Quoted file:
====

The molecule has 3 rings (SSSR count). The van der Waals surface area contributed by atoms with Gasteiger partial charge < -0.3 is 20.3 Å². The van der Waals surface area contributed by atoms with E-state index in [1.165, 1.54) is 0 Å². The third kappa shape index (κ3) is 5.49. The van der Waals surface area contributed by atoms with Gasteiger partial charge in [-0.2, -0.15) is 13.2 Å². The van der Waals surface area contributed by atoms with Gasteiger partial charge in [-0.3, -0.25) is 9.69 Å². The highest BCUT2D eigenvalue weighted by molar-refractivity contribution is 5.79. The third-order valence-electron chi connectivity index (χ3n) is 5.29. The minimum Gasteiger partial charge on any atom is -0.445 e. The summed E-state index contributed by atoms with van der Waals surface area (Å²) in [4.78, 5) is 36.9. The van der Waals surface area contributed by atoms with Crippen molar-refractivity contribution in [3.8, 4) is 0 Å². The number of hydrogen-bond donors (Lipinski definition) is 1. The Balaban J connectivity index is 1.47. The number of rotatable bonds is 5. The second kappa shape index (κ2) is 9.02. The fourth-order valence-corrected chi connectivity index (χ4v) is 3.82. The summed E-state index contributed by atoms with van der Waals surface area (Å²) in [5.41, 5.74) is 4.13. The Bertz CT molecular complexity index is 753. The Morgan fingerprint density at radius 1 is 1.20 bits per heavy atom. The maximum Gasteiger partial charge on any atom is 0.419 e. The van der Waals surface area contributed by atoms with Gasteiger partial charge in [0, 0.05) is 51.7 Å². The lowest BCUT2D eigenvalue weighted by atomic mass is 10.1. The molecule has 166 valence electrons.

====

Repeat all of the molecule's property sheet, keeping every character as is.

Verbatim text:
The molecule has 3 rings (SSSR count). The van der Waals surface area contributed by atoms with Gasteiger partial charge < -0.3 is 20.3 Å². The van der Waals surface area contributed by atoms with E-state index in [1.165, 1.54) is 0 Å². The third kappa shape index (κ3) is 5.49. The van der Waals surface area contributed by atoms with Gasteiger partial charge in [-0.2, -0.15) is 13.2 Å². The van der Waals surface area contributed by atoms with Gasteiger partial charge in [-0.3, -0.25) is 9.69 Å². The highest BCUT2D eigenvalue weighted by molar-refractivity contribution is 5.79. The third-order valence-electron chi connectivity index (χ3n) is 5.29. The minimum Gasteiger partial charge on any atom is -0.445 e. The summed E-state index contributed by atoms with van der Waals surface area (Å²) in [4.78, 5) is 36.9. The van der Waals surface area contributed by atoms with Crippen molar-refractivity contribution in [3.8, 4) is 0 Å². The number of hydrogen-bond donors (Lipinski definition) is 1. The Balaban J connectivity index is 1.47. The number of rotatable bonds is 5. The second kappa shape index (κ2) is 9.02. The fourth-order valence-corrected chi connectivity index (χ4v) is 3.82. The summed E-state index contributed by atoms with van der Waals surface area (Å²) in [5.41, 5.74) is 4.13. The Bertz CT molecular complexity index is 753. The Morgan fingerprint density at radius 1 is 1.20 bits per heavy atom. The maximum Gasteiger partial charge on any atom is 0.419 e. The van der Waals surface area contributed by atoms with Gasteiger partial charge in [0, 0.05) is 51.7 Å². The lowest BCUT2D eigenvalue weighted by atomic mass is 10.1. The molecule has 166 valence electrons.